For Teachers: How to make your own Archive

An archivist opens the rolling archives at Seven Stories

Archives at Seven Stories

© Culture Street

    • Archives are collections of information - records. They can include letters, reports, minutes, registers, maps, photographs and films, digital files, sound recordings. And they are, of course, invaluable windows into the past.

      Most of us already have our own archives– whether it’s a photo album, or the shoebox you keep your birth certificate and old letters in or all the things you’ve ever posted on your Facebook page.

      Making a school archive

      Establishing and maintaining a school archive is a great way to develop pupils’ history skills, while building a sense of ownership, pride and identity around themselves and their school. By collecting, recording, storing and organizing their chosen archival materials, pupils develop historical skills in enquiry, chronology and using primary and secondary sources. Not to mention digital, literacy and other skills across the curriculum. They will also create a unique, relevant and fascinating resource both for themselves and for pupils of the future.

      Follow these steps to making your own archive – and involve the pupils in as much of the developing, maintaining and decision-making as possible.

      1.    What do you already have? Most schools have a collection somewhere of old photos, registers, newspaper clippings or reports from the past. You could expand this collection by asking teachers, ex pupils and local people if they have anything to donate or by recording and collecting their memories as an oral history. The Oral History Society have some tips on how to do this. You could develop a website to showcase your collection and invite others to donate and contribute to it. My Brighton & Hove is a great example – it’s run almost entirely by a very small number of volunteers and most of the material was uploaded by external users.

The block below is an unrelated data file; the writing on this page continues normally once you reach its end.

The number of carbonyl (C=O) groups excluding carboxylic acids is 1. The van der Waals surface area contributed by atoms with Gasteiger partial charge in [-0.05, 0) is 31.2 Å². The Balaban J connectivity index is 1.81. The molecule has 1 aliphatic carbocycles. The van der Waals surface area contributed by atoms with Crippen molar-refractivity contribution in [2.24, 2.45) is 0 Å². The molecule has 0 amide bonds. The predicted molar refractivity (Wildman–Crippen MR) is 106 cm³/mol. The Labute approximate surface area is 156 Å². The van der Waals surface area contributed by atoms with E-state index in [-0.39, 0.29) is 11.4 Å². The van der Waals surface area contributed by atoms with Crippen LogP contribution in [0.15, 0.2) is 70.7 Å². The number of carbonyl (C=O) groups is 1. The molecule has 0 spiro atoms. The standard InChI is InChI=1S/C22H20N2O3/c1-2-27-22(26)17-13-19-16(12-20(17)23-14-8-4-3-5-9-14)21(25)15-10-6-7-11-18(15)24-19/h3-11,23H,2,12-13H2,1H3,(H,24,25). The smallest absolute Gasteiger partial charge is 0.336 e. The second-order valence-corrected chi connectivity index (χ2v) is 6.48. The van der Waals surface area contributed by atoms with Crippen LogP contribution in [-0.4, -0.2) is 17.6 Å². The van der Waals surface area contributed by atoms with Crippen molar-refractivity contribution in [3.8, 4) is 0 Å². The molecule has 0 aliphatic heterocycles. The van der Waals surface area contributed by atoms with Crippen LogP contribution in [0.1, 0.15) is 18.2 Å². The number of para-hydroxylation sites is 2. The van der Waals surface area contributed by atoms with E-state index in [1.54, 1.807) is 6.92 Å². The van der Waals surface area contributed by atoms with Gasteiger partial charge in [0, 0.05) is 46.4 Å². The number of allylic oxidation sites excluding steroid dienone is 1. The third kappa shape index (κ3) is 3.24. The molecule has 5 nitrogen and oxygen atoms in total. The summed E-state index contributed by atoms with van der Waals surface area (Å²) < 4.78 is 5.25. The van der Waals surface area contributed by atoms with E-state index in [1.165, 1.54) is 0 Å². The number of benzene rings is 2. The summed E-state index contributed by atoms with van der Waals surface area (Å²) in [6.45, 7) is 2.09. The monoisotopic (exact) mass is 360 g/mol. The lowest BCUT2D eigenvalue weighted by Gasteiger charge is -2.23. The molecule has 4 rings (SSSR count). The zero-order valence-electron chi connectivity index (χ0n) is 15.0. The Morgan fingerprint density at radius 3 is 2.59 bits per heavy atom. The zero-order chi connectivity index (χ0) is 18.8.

2.    Recording the present. How will you continue to build your school archive? Before you start, it’s a good idea to agree on a ‘collecting policy’ stating what you will collect and what you will leave out. This will be shaped by the record you wish to build of your school, how comprehensive you want the record to be and by practical considerations – all archives need to be kept somewhere and to be looked after by someone! It is often just as interesting to record and collect the ordinary and everyday as special events.

      You could collect:
      •    Annual class registers and photos
      •    A snap shot of children playing in the playground once every term
      •    Snapshots of aspects of the school day: assembly, eating lunch, playtimes, working in the classroom, the school office
      •    Letters to parents
      •    Films and photos of school trips
      •    Sporting events
      •    Plans for new buildings
      •    Minutes of staff and school council meetings
      •    Teachers’ lesson plans
      •    Photos and films of special visitors to the school
      •    One/five/ten pieces of work from every class each year
      •    Examples which record and follow a pupil through their school life
      •    Momentous moments of change or development
      •    Interviews with staff and pupils

      Care should be taken, of course, to make sure parents have given their permission to include images and other records of their children in the archive.

      3.    Storing and conserving: archives can take up a lot of room. The archive at the National Maritime Museum occupies over four miles of shelf space! Decide where and how you will store your records. Because so much is now produced and stored digitally, space is becoming less of a problem. You may still wish to keep original copies of things though. Paper-based records and photos can easily decay, especially when handled regularly, the National Archives has some great advice for storing and caring for them. Digital records should be backed up of course - and kept in formats that are not obsolete!